Declining Propane Demand Will Eventually Threaten AmeriGas' Dividend

| About: AmeriGas Partners (APU)


AmeriGas loses customers every year.

Its MLP structure means it is heavily dependent on the healthy functioning of the capital markets.

The entity's ~8% annual distribution yield is not backed by growing end-market (propane) demand.

For younger investors, dividend growth investing is a long-term strategy. To achieve a yield on cost of 10% or more on a strong corporate payer, for example, it could take years, sometimes decades. That's why the sustainability of a company's future free cash flows is so critical to dividend growth investing--and by extension, why end market demand is so vital to assessing the prospects of dividend growth entities. If a firm's end markets are declining or if the firm is steadily bleeding customers, it will become increasingly more difficult to raise the dividend over the long haul. In this piece, let's put all of these thoughts together and evaluate AmeriGas (NYSE:APU) dividend growth prospects.

Image Source: AmeriGas

But first, let's start with framing this analysis for readers. Most dividend assessments tend to be backward-looking -- meaning, the evaluation rests more on what the company has done in the past: how long it has raised its dividend, for example. Don't misunderstand. We think analyzing historical trends is important, but investors should understand that for a cash-rich, growing company to raise its dividend by a reasonable amount in each of the past 20, 30 or more years isn't much to write home about.

Imagine, for example, giving your grandson $1 for his age on each consecutive birthday. Though you'll effectively be raising his "dividend" each year, the payout isn't necessarily tied to your income stream, nor is it very taxing on your lifestyle (even if he lives to 100 years or older). In a similar manner, a dividend payment is not explicitly tied to a firm's earnings stream, nor is it very taxing on a firm to raise its dividend each year. For one, firms with substantial earnings don't have to pay a dividend, and companies can report declining earnings and still raise their dividend in the same earnings release.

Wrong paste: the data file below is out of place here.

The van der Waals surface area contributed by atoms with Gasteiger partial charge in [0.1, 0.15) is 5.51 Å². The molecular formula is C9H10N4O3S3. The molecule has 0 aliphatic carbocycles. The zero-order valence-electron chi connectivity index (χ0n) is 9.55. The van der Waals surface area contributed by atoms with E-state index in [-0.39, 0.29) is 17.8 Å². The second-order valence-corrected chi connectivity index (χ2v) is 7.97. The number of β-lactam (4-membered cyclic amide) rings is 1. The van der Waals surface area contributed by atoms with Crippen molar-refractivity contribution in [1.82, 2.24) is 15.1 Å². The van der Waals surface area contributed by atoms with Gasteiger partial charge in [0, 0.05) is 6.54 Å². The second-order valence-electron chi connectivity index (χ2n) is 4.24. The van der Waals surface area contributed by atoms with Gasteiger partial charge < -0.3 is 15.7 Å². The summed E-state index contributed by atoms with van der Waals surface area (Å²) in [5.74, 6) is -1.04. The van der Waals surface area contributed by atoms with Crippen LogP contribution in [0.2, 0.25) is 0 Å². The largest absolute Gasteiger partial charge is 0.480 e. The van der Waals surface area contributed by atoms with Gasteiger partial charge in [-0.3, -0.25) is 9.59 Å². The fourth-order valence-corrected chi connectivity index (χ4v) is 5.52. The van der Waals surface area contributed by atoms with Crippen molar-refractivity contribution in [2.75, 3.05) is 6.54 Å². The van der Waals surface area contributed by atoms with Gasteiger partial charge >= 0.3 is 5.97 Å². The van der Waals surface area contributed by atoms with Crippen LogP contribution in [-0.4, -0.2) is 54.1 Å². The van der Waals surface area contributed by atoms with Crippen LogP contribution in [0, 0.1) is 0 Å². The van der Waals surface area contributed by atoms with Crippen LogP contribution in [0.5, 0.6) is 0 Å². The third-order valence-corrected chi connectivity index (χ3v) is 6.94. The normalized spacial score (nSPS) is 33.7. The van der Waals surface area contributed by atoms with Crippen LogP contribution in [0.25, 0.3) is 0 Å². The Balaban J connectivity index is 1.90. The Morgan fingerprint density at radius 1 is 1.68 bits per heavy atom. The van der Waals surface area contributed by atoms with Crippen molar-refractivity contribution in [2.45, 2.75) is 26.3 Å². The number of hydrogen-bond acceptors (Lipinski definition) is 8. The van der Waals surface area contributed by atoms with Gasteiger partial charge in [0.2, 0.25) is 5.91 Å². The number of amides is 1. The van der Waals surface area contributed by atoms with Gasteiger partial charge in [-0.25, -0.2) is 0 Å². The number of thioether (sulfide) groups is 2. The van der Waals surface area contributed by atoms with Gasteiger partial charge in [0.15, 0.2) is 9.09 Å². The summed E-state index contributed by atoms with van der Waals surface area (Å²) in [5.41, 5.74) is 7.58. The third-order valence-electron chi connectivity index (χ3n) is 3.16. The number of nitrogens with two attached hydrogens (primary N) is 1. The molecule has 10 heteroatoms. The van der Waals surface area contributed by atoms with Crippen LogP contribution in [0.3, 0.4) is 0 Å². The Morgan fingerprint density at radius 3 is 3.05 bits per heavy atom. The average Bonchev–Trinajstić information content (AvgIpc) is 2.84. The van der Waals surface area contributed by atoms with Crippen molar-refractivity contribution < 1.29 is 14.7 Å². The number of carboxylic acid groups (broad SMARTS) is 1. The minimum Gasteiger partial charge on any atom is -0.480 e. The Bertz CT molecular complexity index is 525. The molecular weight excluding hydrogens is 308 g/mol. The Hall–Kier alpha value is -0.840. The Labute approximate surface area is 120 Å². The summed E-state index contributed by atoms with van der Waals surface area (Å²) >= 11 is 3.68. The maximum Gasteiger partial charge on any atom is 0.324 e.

Over the long haul, earnings growth will have to support dividend growth, but in instances where the payout ratio is low, earnings don't necessarily have to expand for the company to raise its dividend for years and years. A company can double its payout ratio by raising its dividend for 50 consecutive years, for example, but the payout ratio at the end of the period could still only be 50% of earnings at the beginning of the 50-year period. Fascinating, no?

With all of this said, it becomes obvious that assessing the future capacity of growth of the dividend is really what matters most for dividend growth investors. After all, dividend growth investors are investing for the next 5, 10, 20 years, not the past 5, 10, 20. And they want their dividends to increase by a material amount. This forward-looking perspective that assesses the potential magnitude of future dividend growth is all the difference in the world. That is why we created a forward-looking assessment of dividend growth through the innovative Valuentum Dividend Cushion methodology.

For those that may not be familiar with our boutique research firm, we generate a discounted cash-flow analysis for all firms in our coverage. We use these future forecasts of free cash flow (cash flow from operations less capital expenditures) and expected cash dividend payments, and consider the company's net cash position to evaluate just how much capacity a firm has to keep raising its dividends long into the future.

The Dividend Cushion is a forward-looking ratio (with a numerator and a denominator). It tells investors how many times future free cash flow (cash from operations less capital spending) will cover future dividend payments after considering the net cash on the balance sheet, which is also a key source of dividend strength. It is purely fundamentally-based, and driven from items taken directly off the financial statements.

Let's now take a look at AmeriGas' investment highlights and then its dividend report to see how all of the analysis comes together.

AmeriGas' Investment Highlights

• AmeriGas Partners is a master limited partnership. It is the nation's largest retail propane marketer (15% share), serving approximately 2 million customers in all 50 states from approximately 2,100 distribution locations. The entity conducts business principally through its subsidiary AmeriGas Propane.

• AmeriGas boasts a number of competitive advantages. Its customer density results in efficient distribution, while geographic diversity reduces regional weather risk. The company's end-use diversity is notable (commercial/industrial), and its scale via the largest sales force in the industry offers benefits.

• AmeriGas Partners' cash flow generation is robust, but its financial leverage could potentially be concerning down the road. If cash flows begin to weaken, we'd become more cautious on the firm's overall financial health. Declining propane demand (2-3% per annum) is a more relevant risk, however. The firm loses 2,500 customers per year due to natural gas.

Image Source: AmeriGas

• AmeriGas' distribution yield is elevated, but we note its safety is dependent on the healthy functioning of the capital markets (the entity's dividend payout is greater than its earnings). MLPs are inherently risky enterprises in this respect. They pay out significantly more in distributions than they earn, and this means that without being able to issue new equity or issue new debt, the distribution would collapse. This is just a fact of an MLP's business structure.

AmeriGas' Dividend Report